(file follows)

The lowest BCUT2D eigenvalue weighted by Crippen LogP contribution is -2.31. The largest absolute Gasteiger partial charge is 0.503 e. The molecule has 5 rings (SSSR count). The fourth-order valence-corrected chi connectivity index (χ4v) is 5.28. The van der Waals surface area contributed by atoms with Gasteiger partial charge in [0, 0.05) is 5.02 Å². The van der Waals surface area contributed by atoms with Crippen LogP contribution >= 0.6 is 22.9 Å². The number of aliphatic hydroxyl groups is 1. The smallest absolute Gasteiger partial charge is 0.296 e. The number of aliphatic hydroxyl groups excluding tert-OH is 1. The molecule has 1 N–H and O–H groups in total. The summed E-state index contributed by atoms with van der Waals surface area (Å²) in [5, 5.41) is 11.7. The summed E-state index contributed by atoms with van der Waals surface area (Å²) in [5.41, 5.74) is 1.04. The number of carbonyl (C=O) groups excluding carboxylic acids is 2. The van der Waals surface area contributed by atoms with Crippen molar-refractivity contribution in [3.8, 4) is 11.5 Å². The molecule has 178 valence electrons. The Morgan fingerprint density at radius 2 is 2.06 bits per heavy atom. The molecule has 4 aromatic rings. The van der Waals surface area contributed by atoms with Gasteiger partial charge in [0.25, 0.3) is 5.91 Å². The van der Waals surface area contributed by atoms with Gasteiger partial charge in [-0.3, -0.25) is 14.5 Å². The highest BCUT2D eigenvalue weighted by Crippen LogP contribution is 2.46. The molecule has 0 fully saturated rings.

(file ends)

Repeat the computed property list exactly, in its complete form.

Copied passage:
The lowest BCUT2D eigenvalue weighted by Crippen LogP contribution is -2.31. The largest absolute Gasteiger partial charge is 0.503 e. The molecule has 5 rings (SSSR count). The fourth-order valence-corrected chi connectivity index (χ4v) is 5.28. The van der Waals surface area contributed by atoms with Gasteiger partial charge in [0, 0.05) is 5.02 Å². The van der Waals surface area contributed by atoms with Crippen LogP contribution >= 0.6 is 22.9 Å². The number of aliphatic hydroxyl groups is 1. The smallest absolute Gasteiger partial charge is 0.296 e. The number of aliphatic hydroxyl groups excluding tert-OH is 1. The molecule has 1 N–H and O–H groups in total. The summed E-state index contributed by atoms with van der Waals surface area (Å²) in [5, 5.41) is 11.7. The summed E-state index contributed by atoms with van der Waals surface area (Å²) in [5.41, 5.74) is 1.04. The number of carbonyl (C=O) groups excluding carboxylic acids is 2. The van der Waals surface area contributed by atoms with Crippen molar-refractivity contribution in [3.8, 4) is 11.5 Å². The molecule has 178 valence electrons. The Morgan fingerprint density at radius 2 is 2.06 bits per heavy atom. The molecule has 4 aromatic rings. The van der Waals surface area contributed by atoms with Gasteiger partial charge in [0.25, 0.3) is 5.91 Å². The van der Waals surface area contributed by atoms with Gasteiger partial charge in [-0.3, -0.25) is 14.5 Å². The highest BCUT2D eigenvalue weighted by Crippen LogP contribution is 2.46. The molecule has 0 fully saturated rings.